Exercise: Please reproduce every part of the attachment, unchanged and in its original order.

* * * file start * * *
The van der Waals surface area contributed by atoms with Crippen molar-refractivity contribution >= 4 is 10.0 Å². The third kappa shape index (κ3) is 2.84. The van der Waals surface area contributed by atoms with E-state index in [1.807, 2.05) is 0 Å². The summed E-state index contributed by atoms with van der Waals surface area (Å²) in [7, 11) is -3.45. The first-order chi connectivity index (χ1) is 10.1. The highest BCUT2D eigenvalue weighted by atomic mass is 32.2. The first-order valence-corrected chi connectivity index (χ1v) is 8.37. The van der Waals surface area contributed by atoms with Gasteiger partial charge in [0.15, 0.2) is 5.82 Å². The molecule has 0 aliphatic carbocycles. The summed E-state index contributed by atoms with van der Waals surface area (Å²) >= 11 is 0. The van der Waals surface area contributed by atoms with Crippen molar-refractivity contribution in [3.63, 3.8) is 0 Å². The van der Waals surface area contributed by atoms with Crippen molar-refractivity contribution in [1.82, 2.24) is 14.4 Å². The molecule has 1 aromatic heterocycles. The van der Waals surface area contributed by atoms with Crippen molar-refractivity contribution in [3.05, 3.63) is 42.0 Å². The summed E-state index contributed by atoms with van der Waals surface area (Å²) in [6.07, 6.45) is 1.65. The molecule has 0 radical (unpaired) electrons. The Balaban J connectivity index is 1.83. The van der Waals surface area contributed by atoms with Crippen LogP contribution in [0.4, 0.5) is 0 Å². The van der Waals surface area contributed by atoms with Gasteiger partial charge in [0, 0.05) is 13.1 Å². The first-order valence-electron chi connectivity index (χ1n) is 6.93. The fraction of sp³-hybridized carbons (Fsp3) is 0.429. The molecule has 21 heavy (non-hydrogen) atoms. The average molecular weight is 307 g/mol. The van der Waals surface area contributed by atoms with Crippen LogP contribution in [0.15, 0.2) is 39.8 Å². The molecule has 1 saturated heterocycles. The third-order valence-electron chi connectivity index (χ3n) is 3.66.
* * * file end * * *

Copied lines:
The van der Waals surface area contributed by atoms with Crippen molar-refractivity contribution >= 4 is 10.0 Å². The third kappa shape index (κ3) is 2.84. The van der Waals surface area contributed by atoms with E-state index in [1.807, 2.05) is 0 Å². The summed E-state index contributed by atoms with van der Waals surface area (Å²) in [7, 11) is -3.45. The first-order chi connectivity index (χ1) is 10.1. The highest BCUT2D eigenvalue weighted by atomic mass is 32.2. The first-order valence-corrected chi connectivity index (χ1v) is 8.37. The van der Waals surface area contributed by atoms with Gasteiger partial charge in [0.15, 0.2) is 5.82 Å². The molecule has 0 aliphatic carbocycles. The summed E-state index contributed by atoms with van der Waals surface area (Å²) >= 11 is 0. The van der Waals surface area contributed by atoms with Crippen molar-refractivity contribution in [3.63, 3.8) is 0 Å². The van der Waals surface area contributed by atoms with Crippen molar-refractivity contribution in [1.82, 2.24) is 14.4 Å². The molecule has 1 aromatic heterocycles. The van der Waals surface area contributed by atoms with Crippen molar-refractivity contribution in [3.05, 3.63) is 42.0 Å². The summed E-state index contributed by atoms with van der Waals surface area (Å²) in [6.07, 6.45) is 1.65. The molecule has 0 radical (unpaired) electrons. The Balaban J connectivity index is 1.83. The van der Waals surface area contributed by atoms with Crippen LogP contribution in [0.4, 0.5) is 0 Å². The van der Waals surface area contributed by atoms with Gasteiger partial charge in [0, 0.05) is 13.1 Å². The first-order valence-electron chi connectivity index (χ1n) is 6.93. The fraction of sp³-hybridized carbons (Fsp3) is 0.429. The molecule has 21 heavy (non-hydrogen) atoms. The average molecular weight is 307 g/mol. The van der Waals surface area contributed by atoms with Crippen LogP contribution in [0.15, 0.2) is 39.8 Å². The molecule has 1 saturated heterocycles. The third-order valence-electron chi connectivity index (χ3n) is 3.66.